So I started with a pretty benign question. Just to give you the example of open versus closed. But another example, think about what would happen if you're journaling. Because this shows up not just in conversation with other people, but also in conversation with ourself. And again, this is our self-coaching school. So I want you to have a good example of this. If you tried to journal around the question, should I quit my job, where does that take you? I know for me when I do yes or no questions, I just get almost into this paralyzed because I'm journaling about it because I don't know, right? I don't know if I should quit my job, or if I should not quit my job. So for me, and this might be a different for you, I'd be curious. But for me, it just leaves me again, in this paralysis of I don't know, should I quit my job? Should I not quit my job? So I'm just gonna stand here and have my pen hovering above the page? Probably not even writing anything other than the question, Should I quit my job? Really, really closed question there. As opposed to a question like, What do I want to be true in my work life? What do I want to be true in my work life? And then I could think, Hmm, it's really important to me, for my work to feel valued. I want to have a good relationship with my manager, I don't want to feel like I have to take work with me when I close my laptop for the day. I'd like a job where I can travel. And then all of a sudden, I'm having all of these thoughts around what I want in my work life. And then from there, you can ask follow up questions. You could think, Okay, how much of this is true in my current job? And then if I were coaching this person, then I would want to know, okay, for the stuff that isn't true, could you change any of it? Is there a possibility that you can make shifts? Or is it fixed the way it is? But that first open ended question can really shape the way that we engage with ourselves, especially in a self-coaching context. So open up your questions. And that doesn't mean that there is never a place for closed questions. Those can be great when you are narrowing and honing in. But when we're starting with the self coaching, we want to start from a place of open endedness. I don't know if that's a word, but I just made it up. It's a word now - open endedness. The other sense of openness that we need is questions that are open minded. And if you'll recall from last week, part of your job as a self coach is not to have an agenda. Speaking from personal experience, we can tend to use questions to sneakily lead ourselves to choose from if it were a test, to choose from a set of multiple choice questions where I can either do A, B or C, when in reality, there's actually an option for you to write in your own answer. This always happens before recording days that something happens where I become my own example. This literally happened yesterday. I was in a coaching session. And I framed an entire session around the fact that I had to be the one to move to projects forwards. It was me, I had to do these things. And I had to figure out how I could essentially make it work for me to do everything myself. And because that's how I kept framing it, the coach just kind of went along with me. And it was a pretty short session too. So they were just trying to get me to make progress on my stated goals. And I kept feeling kind of stuck, like I was generating ideas. But it didn't feel the resonance that I sometimes have after a coaching session. And then after I left the session and, I was reflecting on what the action steps that I had come to from it. And I realized, wow, I framed this whole situation in a really limited way. And when I shifted the framing of the situation, I realized that I actually don't have to be the only person who can move these two projects forward. I could actually bring in external support and still achieve the same goal that I had. But because there was really limited framing of the situation on my part, I kept getting this choice that it felt like I was squeezing myself into an option. When the reality was that there was something totally outside of my perspective that was possible.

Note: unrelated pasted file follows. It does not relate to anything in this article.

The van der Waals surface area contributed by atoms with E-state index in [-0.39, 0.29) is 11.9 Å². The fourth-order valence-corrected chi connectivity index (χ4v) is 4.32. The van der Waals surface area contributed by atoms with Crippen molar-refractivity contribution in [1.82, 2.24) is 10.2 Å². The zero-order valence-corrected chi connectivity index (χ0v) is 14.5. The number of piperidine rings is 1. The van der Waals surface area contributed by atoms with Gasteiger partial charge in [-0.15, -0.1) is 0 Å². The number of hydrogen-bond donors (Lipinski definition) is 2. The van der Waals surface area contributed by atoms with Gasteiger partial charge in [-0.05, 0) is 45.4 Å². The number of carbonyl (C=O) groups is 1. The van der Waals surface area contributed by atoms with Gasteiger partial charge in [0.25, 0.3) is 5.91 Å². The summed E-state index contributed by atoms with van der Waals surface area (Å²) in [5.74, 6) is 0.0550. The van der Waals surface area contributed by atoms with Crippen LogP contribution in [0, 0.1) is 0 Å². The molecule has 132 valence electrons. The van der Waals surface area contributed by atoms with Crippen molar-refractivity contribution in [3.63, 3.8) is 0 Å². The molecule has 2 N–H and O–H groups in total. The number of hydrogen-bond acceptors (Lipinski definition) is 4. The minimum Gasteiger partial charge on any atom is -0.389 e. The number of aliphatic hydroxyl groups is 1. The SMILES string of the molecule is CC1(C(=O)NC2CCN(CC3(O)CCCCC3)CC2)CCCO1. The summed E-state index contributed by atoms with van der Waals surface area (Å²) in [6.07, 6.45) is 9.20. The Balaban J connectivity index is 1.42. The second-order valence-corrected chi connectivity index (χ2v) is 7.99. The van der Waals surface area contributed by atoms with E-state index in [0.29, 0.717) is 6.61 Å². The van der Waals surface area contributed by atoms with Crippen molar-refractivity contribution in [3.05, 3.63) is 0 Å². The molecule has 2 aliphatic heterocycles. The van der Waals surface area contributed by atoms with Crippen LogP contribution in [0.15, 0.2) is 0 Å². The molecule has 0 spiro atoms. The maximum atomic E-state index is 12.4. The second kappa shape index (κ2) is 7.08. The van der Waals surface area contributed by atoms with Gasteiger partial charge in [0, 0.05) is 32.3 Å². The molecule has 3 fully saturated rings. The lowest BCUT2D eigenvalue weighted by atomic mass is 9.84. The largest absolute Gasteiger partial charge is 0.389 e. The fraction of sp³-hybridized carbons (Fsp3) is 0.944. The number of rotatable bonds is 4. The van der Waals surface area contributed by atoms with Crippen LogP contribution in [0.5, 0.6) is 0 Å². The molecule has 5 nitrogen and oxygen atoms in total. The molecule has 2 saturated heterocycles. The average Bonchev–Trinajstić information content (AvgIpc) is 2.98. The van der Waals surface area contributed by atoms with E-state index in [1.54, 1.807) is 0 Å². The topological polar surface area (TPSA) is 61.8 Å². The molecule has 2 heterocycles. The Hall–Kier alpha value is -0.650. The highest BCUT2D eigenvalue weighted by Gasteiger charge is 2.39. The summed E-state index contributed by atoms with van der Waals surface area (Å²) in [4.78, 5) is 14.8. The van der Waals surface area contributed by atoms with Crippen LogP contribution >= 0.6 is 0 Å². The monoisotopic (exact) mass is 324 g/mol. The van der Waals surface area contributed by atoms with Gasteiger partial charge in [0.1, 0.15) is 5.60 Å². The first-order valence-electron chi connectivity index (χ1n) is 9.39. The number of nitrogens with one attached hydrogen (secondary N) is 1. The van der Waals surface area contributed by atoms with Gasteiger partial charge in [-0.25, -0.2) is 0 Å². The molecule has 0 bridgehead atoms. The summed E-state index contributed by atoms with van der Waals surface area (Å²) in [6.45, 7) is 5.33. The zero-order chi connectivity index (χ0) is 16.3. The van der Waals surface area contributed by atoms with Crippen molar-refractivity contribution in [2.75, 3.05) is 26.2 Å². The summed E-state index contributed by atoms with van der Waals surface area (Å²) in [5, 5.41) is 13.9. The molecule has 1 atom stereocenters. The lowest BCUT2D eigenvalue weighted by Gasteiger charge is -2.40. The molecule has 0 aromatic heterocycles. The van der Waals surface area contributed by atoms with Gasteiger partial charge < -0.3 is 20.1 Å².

When you're self-coaching, that's your job for yourself. You're inviting possibility. You're not the one who's saying it's ABC. You're saying, oh, you know what, there's actually an other answer here. And you can type in whatever you want. When I'm doing this for myself in a self-coaching context, I return to questions like, if there were no rules, what would I do? Or if I had a magic wand, what would I change about this situation? Or sometimes really simply, I just ask myself, what's possible? Not what is feasible, not what is practical, not what fits the constraints in my mind, but what is possible. So these are the two skillsets that I want you to develop around asking questions in a self-coaching context. You want them to be open ended, and you want them to be open minded. It's your turn now. I want you to think about a situation that you're navigating and then frame up a question that is both open ended and open minded and spend a moment reflecting on it. Here's the question that I'm going to sit with during our time of reflection. What could it look like to have more fun during the workday? Okay, I'm handing it over to you to reflect, to come up with an open ended and open minded question and I'll see you in a couple of minutes to close us out.

Thanks for taking the time to reflect with me. You've started to develop your coaching skillset of open minded and open ended questions. Hopefully you're still leaning into that coaching mindset. And next week, we're rounding it out with your coaching toolset. I hope you're feeling more equipped to do self-coaching on your own and if you want the support of a coach at a more affordable price, I hope you'll check out Gateway Coaching. Thank you so much for your time and thanks as always for your expertise. Take care.